Recently, I went through all the end-of-year appeal letters that 72 nonprofits sent me in 2017. (Yes, your letter too!)
I wanted to find out something very specific. How are nonprofits using photos in their fundraising letters?
Here’s what I can tell you: most of us are not using them well enough. That gives your group an opportunity to stand out from the pack–which is what you need to do to raise more money.
How Nonprofits Use (and Don’t Use) Photos
Almost half the organizations that asked me for money in November and December 2017 used no photo at all. Their letters were text-only.
They might have broken up the wall of text with frequent paragraph breaks, or bullet points, or bold, italic, or underlined phrases (all of which are a favor to the reader, because they make a letter easier to read). But no photos.
I would like to think that these organizations had A/B tested their lists, sending out letters to some people with a photo and some without, and determined that their list liked text only. Or, I’d like to think they took Alan Sharpe’s advice and made their letters so personal and so compelling that a photo would diminish the message.
But mostly, I don’t believe that. Instead, I think most of these organizations didn’t take the time to find or create effective photos all year round. So, when it was time to send out the appeal letters, they took the easy way out.
You can do better.
Some use of photos…
About a quarter of the nonprofits did send me appeal letters that included photos. Automatically, they had a better chance of grabbing my attention. And I am a “words person” by trade!
Words matter–but only if people read them.
When a donor receives your letter, she takes about three seconds to decide whether to read it or throw it in the recycling. In three seconds, what can she see? Possibly:
- Whether or not you called her by name
- Text that jumps out at her because it’s bold
- The first line of the letter
- The postscript
But more than any of these, a photo with a caption invites the donor in.
<–See what I mean?
Photos Included, but Used in an Unfocused Way
The problem with many of these photos is lack of focus. And no, I don’t mean the image is blurry! I mean that the nonprofit hasn’t thought about the main purpose for including photos: moving the donor to give.
In my mail, I saw many photos that failed to speak to the donor. They showed:
- Staff members of the organization. (No offense, but you are not the ones the donors care about helping!)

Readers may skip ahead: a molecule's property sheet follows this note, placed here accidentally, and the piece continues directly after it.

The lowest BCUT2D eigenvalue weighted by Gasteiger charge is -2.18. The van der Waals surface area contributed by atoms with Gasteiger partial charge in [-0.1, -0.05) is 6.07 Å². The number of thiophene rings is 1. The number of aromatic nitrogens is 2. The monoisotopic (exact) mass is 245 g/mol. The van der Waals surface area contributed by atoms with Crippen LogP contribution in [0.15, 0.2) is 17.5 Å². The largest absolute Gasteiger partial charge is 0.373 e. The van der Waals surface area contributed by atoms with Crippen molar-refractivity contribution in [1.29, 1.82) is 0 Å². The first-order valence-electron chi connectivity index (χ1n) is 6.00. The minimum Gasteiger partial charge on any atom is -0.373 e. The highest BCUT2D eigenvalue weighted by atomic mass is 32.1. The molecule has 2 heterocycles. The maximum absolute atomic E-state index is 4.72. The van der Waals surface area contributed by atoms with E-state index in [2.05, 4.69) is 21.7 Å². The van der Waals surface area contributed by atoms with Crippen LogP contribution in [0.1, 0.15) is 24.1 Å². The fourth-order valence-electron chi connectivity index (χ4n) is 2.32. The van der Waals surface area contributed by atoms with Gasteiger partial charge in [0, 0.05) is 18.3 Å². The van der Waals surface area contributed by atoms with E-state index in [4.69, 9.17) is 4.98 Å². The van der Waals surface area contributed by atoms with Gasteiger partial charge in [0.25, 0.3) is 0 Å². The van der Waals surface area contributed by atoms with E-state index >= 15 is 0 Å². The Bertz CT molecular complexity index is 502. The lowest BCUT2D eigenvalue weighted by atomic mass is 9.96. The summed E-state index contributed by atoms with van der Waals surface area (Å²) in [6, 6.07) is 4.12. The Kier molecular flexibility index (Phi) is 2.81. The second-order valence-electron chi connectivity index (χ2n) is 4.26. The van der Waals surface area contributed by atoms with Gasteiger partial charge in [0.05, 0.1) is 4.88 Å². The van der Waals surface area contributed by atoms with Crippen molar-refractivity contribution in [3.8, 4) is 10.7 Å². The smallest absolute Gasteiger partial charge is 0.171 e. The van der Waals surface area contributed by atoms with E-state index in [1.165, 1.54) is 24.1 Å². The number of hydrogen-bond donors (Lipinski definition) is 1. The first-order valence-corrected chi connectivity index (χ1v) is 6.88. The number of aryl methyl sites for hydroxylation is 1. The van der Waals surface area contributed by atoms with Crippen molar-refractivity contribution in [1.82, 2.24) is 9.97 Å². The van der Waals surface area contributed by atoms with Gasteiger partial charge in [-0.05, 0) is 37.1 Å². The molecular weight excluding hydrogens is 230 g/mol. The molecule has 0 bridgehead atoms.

- Audiences listening to a speaker.
- Crowds marching or rallying.
- Multiple clients in different settings.
These photos may document what you do. They don’t tell the story of who, how, or why it matters. Therefore, they don’t move the donor.
You can do better.
Photos Used for High-Quality Storytelling
Here’s what nonprofits did to use photos really well in their appeal letters.
- Featured one, at most two, people in each picture.
- Showed them doing something–not just head shots.
- Focused on the same person whose story the nonprofit told in the text of the letter.
- Reinforced the message about the problem.
- Reinforced the message about the urgency.
- Made an emotional connection between the person in the photo and the donor viewing the photo and reading the letter.
I’m happy to show you an example from a local organization my wife and I support, Somerville Community Corporation. The photo above is actually from a special end-of-year mailing to ask for donations of $1,000 or more to the Social Equity Campaign, which multiplies the value of each donation through a special tax credit in Massachusetts.
Notice how Somerville Community Corporation poses a question (“Why invest in our community?”) and uses BOTH the text and the photo to answer it.
Notice how SCC picked one of the problems it is asking you to solve–worker training–and with the photo, gave you hope you could do something about it right away.
Notice how SCC managed to express the idea of diversity with only two people in the photo. (They could have added more people, or more photos…but they knew you would care more about these people than about a crowd.)
Before you write your next fundraising appeal, think about how you use photos. Chances are, you can learn from this example…and do better!
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